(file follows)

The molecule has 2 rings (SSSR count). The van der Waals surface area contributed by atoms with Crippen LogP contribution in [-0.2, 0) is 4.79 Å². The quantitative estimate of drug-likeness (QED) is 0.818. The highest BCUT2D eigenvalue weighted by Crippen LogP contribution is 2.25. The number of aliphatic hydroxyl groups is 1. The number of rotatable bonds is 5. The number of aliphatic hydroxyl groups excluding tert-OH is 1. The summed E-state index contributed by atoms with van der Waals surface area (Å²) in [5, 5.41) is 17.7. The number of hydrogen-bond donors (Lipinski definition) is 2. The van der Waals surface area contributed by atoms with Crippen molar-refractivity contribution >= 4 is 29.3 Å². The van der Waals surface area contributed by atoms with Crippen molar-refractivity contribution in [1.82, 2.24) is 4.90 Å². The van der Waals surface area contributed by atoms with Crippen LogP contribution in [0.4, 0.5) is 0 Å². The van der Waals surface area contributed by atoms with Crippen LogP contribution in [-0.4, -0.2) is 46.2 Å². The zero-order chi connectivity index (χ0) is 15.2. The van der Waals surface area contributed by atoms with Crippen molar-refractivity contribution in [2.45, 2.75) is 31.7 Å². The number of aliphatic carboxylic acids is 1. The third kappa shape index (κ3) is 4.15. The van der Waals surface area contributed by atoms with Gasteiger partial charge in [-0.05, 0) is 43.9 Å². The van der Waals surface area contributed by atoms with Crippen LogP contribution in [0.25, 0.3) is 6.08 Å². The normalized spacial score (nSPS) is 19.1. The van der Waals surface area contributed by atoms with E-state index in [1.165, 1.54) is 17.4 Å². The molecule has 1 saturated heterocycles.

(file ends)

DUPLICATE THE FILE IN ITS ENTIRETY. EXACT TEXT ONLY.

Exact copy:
The molecule has 2 rings (SSSR count). The van der Waals surface area contributed by atoms with Crippen LogP contribution in [-0.2, 0) is 4.79 Å². The quantitative estimate of drug-likeness (QED) is 0.818. The highest BCUT2D eigenvalue weighted by Crippen LogP contribution is 2.25. The number of aliphatic hydroxyl groups is 1. The number of rotatable bonds is 5. The number of aliphatic hydroxyl groups excluding tert-OH is 1. The summed E-state index contributed by atoms with van der Waals surface area (Å²) in [5, 5.41) is 17.7. The number of hydrogen-bond donors (Lipinski definition) is 2. The van der Waals surface area contributed by atoms with Crippen molar-refractivity contribution >= 4 is 29.3 Å². The van der Waals surface area contributed by atoms with Crippen molar-refractivity contribution in [1.82, 2.24) is 4.90 Å². The van der Waals surface area contributed by atoms with Crippen LogP contribution in [0.4, 0.5) is 0 Å². The van der Waals surface area contributed by atoms with Crippen LogP contribution in [-0.4, -0.2) is 46.2 Å². The zero-order chi connectivity index (χ0) is 15.2. The van der Waals surface area contributed by atoms with Crippen molar-refractivity contribution in [2.45, 2.75) is 31.7 Å². The number of aliphatic carboxylic acids is 1. The third kappa shape index (κ3) is 4.15. The van der Waals surface area contributed by atoms with Gasteiger partial charge in [-0.05, 0) is 43.9 Å². The van der Waals surface area contributed by atoms with Crippen LogP contribution in [0.25, 0.3) is 6.08 Å². The normalized spacial score (nSPS) is 19.1. The van der Waals surface area contributed by atoms with E-state index in [1.165, 1.54) is 17.4 Å². The molecule has 1 saturated heterocycles.